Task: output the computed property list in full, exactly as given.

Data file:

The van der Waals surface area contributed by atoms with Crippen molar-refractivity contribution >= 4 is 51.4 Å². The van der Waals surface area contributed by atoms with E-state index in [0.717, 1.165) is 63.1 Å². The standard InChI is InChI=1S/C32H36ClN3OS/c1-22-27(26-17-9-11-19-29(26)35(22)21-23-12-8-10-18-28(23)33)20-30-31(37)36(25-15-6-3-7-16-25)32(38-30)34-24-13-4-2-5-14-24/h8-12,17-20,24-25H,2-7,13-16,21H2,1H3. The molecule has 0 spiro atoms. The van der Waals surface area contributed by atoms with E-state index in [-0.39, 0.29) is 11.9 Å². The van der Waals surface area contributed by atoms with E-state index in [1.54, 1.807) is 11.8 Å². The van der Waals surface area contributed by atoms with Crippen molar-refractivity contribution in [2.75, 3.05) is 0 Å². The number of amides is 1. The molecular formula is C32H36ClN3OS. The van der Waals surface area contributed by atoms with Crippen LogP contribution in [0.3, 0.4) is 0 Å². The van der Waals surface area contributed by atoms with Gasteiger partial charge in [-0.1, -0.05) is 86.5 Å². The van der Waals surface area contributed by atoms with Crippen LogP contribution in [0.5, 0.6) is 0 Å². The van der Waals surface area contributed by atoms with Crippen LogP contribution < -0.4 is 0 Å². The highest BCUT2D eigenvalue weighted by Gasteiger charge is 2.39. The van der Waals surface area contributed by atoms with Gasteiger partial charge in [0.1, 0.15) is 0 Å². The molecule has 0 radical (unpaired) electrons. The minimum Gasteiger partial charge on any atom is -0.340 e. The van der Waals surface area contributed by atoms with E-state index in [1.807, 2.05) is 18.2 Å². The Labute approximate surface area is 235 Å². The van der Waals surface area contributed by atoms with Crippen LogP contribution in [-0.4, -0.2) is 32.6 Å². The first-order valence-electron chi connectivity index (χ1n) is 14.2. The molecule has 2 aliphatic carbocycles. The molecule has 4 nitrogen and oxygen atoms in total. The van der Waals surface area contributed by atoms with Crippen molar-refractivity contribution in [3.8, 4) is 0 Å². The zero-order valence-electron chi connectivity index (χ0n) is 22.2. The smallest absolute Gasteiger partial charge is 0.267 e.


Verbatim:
The van der Waals surface area contributed by atoms with Crippen molar-refractivity contribution >= 4 is 51.4 Å². The van der Waals surface area contributed by atoms with E-state index in [0.717, 1.165) is 63.1 Å². The standard InChI is InChI=1S/C32H36ClN3OS/c1-22-27(26-17-9-11-19-29(26)35(22)21-23-12-8-10-18-28(23)33)20-30-31(37)36(25-15-6-3-7-16-25)32(38-30)34-24-13-4-2-5-14-24/h8-12,17-20,24-25H,2-7,13-16,21H2,1H3. The molecule has 0 spiro atoms. The van der Waals surface area contributed by atoms with E-state index in [-0.39, 0.29) is 11.9 Å². The van der Waals surface area contributed by atoms with E-state index in [1.54, 1.807) is 11.8 Å². The van der Waals surface area contributed by atoms with Crippen molar-refractivity contribution in [2.75, 3.05) is 0 Å². The number of amides is 1. The molecular formula is C32H36ClN3OS. The van der Waals surface area contributed by atoms with Crippen LogP contribution in [0.3, 0.4) is 0 Å². The van der Waals surface area contributed by atoms with Gasteiger partial charge in [-0.1, -0.05) is 86.5 Å². The van der Waals surface area contributed by atoms with Crippen LogP contribution in [0.5, 0.6) is 0 Å². The van der Waals surface area contributed by atoms with Crippen LogP contribution < -0.4 is 0 Å². The highest BCUT2D eigenvalue weighted by Gasteiger charge is 2.39. The van der Waals surface area contributed by atoms with Gasteiger partial charge in [0.1, 0.15) is 0 Å². The molecule has 0 radical (unpaired) electrons. The minimum Gasteiger partial charge on any atom is -0.340 e. The van der Waals surface area contributed by atoms with E-state index in [1.807, 2.05) is 18.2 Å². The Labute approximate surface area is 235 Å². The van der Waals surface area contributed by atoms with Crippen LogP contribution in [-0.4, -0.2) is 32.6 Å². The first-order valence-electron chi connectivity index (χ1n) is 14.2. The molecule has 2 aliphatic carbocycles. The molecule has 4 nitrogen and oxygen atoms in total. The van der Waals surface area contributed by atoms with Crippen molar-refractivity contribution in [3.8, 4) is 0 Å². The zero-order valence-electron chi connectivity index (χ0n) is 22.2. The smallest absolute Gasteiger partial charge is 0.267 e.